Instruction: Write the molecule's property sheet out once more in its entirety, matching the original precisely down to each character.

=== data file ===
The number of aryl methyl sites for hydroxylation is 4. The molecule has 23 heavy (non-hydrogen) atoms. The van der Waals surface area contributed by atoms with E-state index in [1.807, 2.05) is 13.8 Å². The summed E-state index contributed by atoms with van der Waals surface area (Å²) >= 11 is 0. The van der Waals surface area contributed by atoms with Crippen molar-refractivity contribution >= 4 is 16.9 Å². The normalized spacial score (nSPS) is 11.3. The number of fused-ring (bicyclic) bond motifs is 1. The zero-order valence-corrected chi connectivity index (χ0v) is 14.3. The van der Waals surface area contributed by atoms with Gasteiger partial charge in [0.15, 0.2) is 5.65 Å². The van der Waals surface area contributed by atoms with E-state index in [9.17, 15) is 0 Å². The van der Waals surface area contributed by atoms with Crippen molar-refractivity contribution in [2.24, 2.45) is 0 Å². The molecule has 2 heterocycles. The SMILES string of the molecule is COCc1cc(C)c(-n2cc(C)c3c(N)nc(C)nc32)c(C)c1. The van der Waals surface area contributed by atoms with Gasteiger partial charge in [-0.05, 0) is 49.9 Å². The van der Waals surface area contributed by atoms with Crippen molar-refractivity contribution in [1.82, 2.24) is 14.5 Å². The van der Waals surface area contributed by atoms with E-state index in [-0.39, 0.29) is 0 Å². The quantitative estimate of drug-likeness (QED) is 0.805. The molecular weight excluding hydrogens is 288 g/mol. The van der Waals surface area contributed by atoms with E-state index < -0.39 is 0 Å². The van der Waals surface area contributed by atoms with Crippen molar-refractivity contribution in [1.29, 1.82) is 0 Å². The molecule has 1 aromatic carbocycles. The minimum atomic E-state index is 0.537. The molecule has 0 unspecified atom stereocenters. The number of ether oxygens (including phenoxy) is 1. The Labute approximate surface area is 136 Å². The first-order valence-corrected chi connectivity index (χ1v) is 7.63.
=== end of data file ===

The number of aryl methyl sites for hydroxylation is 4. The molecule has 23 heavy (non-hydrogen) atoms. The van der Waals surface area contributed by atoms with E-state index in [1.807, 2.05) is 13.8 Å². The summed E-state index contributed by atoms with van der Waals surface area (Å²) >= 11 is 0. The van der Waals surface area contributed by atoms with Crippen molar-refractivity contribution >= 4 is 16.9 Å². The normalized spacial score (nSPS) is 11.3. The number of fused-ring (bicyclic) bond motifs is 1. The zero-order valence-corrected chi connectivity index (χ0v) is 14.3. The van der Waals surface area contributed by atoms with Gasteiger partial charge in [0.15, 0.2) is 5.65 Å². The van der Waals surface area contributed by atoms with E-state index in [9.17, 15) is 0 Å². The van der Waals surface area contributed by atoms with Crippen molar-refractivity contribution in [2.24, 2.45) is 0 Å². The molecule has 2 heterocycles. The SMILES string of the molecule is COCc1cc(C)c(-n2cc(C)c3c(N)nc(C)nc32)c(C)c1. The van der Waals surface area contributed by atoms with Gasteiger partial charge in [-0.05, 0) is 49.9 Å². The van der Waals surface area contributed by atoms with Crippen molar-refractivity contribution in [1.82, 2.24) is 14.5 Å². The van der Waals surface area contributed by atoms with E-state index in [-0.39, 0.29) is 0 Å². The quantitative estimate of drug-likeness (QED) is 0.805. The molecular weight excluding hydrogens is 288 g/mol. The van der Waals surface area contributed by atoms with E-state index < -0.39 is 0 Å². The van der Waals surface area contributed by atoms with Crippen molar-refractivity contribution in [1.29, 1.82) is 0 Å². The molecule has 1 aromatic carbocycles. The minimum atomic E-state index is 0.537. The molecule has 0 unspecified atom stereocenters. The number of ether oxygens (including phenoxy) is 1. The Labute approximate surface area is 136 Å². The first-order valence-corrected chi connectivity index (χ1v) is 7.63.